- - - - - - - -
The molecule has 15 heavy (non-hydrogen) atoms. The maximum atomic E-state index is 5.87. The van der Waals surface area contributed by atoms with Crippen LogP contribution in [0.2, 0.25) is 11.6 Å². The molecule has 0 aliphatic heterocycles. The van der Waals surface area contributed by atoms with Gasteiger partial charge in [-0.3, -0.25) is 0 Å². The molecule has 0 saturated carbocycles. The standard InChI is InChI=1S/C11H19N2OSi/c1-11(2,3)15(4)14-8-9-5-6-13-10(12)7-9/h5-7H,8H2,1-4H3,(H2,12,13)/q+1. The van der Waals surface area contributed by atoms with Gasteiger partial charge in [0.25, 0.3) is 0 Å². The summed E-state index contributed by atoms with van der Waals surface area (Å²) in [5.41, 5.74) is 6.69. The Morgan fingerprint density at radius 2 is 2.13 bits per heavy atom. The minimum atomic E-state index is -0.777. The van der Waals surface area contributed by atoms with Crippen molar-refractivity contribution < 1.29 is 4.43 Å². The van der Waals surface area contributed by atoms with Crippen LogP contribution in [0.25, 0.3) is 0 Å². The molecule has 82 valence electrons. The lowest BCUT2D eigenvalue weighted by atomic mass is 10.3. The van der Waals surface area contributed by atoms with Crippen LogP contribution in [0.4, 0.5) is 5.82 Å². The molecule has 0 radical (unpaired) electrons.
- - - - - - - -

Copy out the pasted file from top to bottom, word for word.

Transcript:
The molecule has 15 heavy (non-hydrogen) atoms. The maximum atomic E-state index is 5.87. The van der Waals surface area contributed by atoms with Crippen LogP contribution in [0.2, 0.25) is 11.6 Å². The molecule has 0 aliphatic heterocycles. The van der Waals surface area contributed by atoms with Gasteiger partial charge in [-0.3, -0.25) is 0 Å². The molecule has 0 saturated carbocycles. The standard InChI is InChI=1S/C11H19N2OSi/c1-11(2,3)15(4)14-8-9-5-6-13-10(12)7-9/h5-7H,8H2,1-4H3,(H2,12,13)/q+1. The van der Waals surface area contributed by atoms with Gasteiger partial charge in [0.25, 0.3) is 0 Å². The summed E-state index contributed by atoms with van der Waals surface area (Å²) in [5.41, 5.74) is 6.69. The Morgan fingerprint density at radius 2 is 2.13 bits per heavy atom. The minimum atomic E-state index is -0.777. The van der Waals surface area contributed by atoms with Crippen molar-refractivity contribution < 1.29 is 4.43 Å². The van der Waals surface area contributed by atoms with Crippen LogP contribution in [0.25, 0.3) is 0 Å². The molecule has 82 valence electrons. The lowest BCUT2D eigenvalue weighted by atomic mass is 10.3. The van der Waals surface area contributed by atoms with Crippen LogP contribution in [0.4, 0.5) is 5.82 Å². The molecule has 0 radical (unpaired) electrons.